UNDP suggests stronger urban governance for Bangladesh
Bangladesh, like most other Asian countries, witnessed a rapid rise in urban population, a fact that requires stronger urban governance to make the cities liveable and thriving, said a new report of the United Nations Development Programme (UNDP).
Urban population in Bangladesh now stands at 55 million and is likely to jump to 83.2 million in 2030 and 112.4 million in 2050, said the Asia-Pacific Human Development Report (APHDR) launched in the city's Sonargaon Hotel yesterday.
The share of urban population would grow from existing 34 percent to 45 percent and 56 percent in 2030 and 2050 respectively, said the report titled “Shaping the future: how changing demographics can power human development.”
The report focused on how the Asia Pacific region with its large youth and working age population (66 percent of population in Bangladesh aged between 15 and 64 years) could make enormous contributions to the socioeconomic development.
It also presented challenges faced by the cities in addition to recommending ways to address those to make development sustainable, which left none out of its benefits.
“If urbanisation is not well managed soon, the region is not likely to sustain the momentum of economic growth or human development and will lose some of its demographic dividend,” said Thangavel Palanivel, lead author of the APHDR.
Success would depend strongly on a national legal foundation, capable institutions, and adequate financial instruments to manage decentralisation and coordinate among different levels of government, said Palanivel, chief economist of the UNDP Regional Bureau for Asia and Pacific.
The report further said poor education, declining agricultural productivity, low incomes from farming and environmental factors drive the rural people to the cities, which however often do not provide better conditions in the regional countries.
Many towns and cities suffer from relatively poor standards in terms of public water supply, sanitation, drainage and waste management services, it added.
Citing an example, the report says about 55 percent of urban residents in Bangladesh and Nepal struggle to survive in slums.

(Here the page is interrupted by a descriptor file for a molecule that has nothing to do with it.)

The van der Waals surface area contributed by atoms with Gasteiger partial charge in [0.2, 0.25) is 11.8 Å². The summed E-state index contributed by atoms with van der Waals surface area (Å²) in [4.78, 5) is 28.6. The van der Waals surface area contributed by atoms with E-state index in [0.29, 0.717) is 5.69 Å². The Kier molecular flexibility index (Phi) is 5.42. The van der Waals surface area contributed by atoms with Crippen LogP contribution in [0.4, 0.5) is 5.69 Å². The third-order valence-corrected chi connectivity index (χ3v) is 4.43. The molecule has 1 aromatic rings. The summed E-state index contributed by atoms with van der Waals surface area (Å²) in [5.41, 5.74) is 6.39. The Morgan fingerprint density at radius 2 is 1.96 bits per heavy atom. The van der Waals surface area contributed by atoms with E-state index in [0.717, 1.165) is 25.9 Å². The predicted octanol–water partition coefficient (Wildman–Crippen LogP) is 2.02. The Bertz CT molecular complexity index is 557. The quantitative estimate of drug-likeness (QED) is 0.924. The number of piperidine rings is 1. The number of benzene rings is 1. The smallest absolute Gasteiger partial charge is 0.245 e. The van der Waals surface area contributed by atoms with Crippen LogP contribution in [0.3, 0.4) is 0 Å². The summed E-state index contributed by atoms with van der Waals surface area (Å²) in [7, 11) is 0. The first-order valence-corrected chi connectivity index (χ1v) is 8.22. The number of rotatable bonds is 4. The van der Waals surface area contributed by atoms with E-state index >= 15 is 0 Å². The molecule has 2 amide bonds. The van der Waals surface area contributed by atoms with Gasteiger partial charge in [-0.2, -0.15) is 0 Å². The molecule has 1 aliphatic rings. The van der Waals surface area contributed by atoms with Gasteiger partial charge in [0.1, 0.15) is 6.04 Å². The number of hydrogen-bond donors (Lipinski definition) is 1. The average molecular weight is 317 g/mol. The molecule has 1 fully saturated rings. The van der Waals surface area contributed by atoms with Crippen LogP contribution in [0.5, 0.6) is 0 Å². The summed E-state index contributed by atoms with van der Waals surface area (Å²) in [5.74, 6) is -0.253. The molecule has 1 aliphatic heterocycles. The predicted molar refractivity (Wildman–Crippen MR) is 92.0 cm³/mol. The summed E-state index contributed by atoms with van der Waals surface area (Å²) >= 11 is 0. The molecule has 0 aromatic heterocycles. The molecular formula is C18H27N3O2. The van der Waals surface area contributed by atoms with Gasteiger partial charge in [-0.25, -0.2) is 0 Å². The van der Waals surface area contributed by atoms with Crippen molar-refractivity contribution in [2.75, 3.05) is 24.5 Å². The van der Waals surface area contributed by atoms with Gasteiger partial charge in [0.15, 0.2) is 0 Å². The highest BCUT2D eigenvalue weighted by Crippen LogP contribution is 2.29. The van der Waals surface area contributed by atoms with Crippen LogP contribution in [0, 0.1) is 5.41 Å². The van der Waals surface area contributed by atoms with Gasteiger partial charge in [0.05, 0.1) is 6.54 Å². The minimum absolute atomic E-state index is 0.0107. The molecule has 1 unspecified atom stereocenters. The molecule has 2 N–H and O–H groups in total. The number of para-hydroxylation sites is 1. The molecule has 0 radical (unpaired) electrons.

Shares of slum dwellers have dropped in some cases, but the numbers had gone up. In Bangladesh, the number climbed from 20 million to 29 million from 1990 to 2014, it said.
According to the World Health Organization, Dhaka was one of the 20 most polluted cities in 2014.
The report said with urban expansion, the problem of huge solid waste would be acute in the coming days. Therefore, the cities would need to develop ways to both manage and decrease waste, including recycling the waste.
It added that urban infrastructure was often ill-equipped to deal with natural disasters, and for the poor the risks were even greater.
“With limited savings or coverage by social safety nets, they may be unable to recover from a disaster, which can perpetuate the cycle of poverty and limit human development across generations,” the report observed.
The UNDP report suggested that better city planning, early warning systems and effective urban governance would help reduce the risks.
Economist Prof Wahiduddin Mahmud expressed concern over the unplanned urbanisation of Dhaka, and said it was densely populated without adequate amenities.
“Can we really afford a megacity like Dhaka?” he asked while addressing a panel discussion.
He suggested higher resources allocation on quality education and health.
Mashiur Rahman, economic affairs adviser of the prime minister of Bangladesh, Haoliang Xu, director of the UNDP Regional Bureau for Asia and Pacific, Robert Watkins, UN resident coordinator in Bangladesh, Pauline Tamesis, country director of UNDP Bangladesh, also spoke at the programme.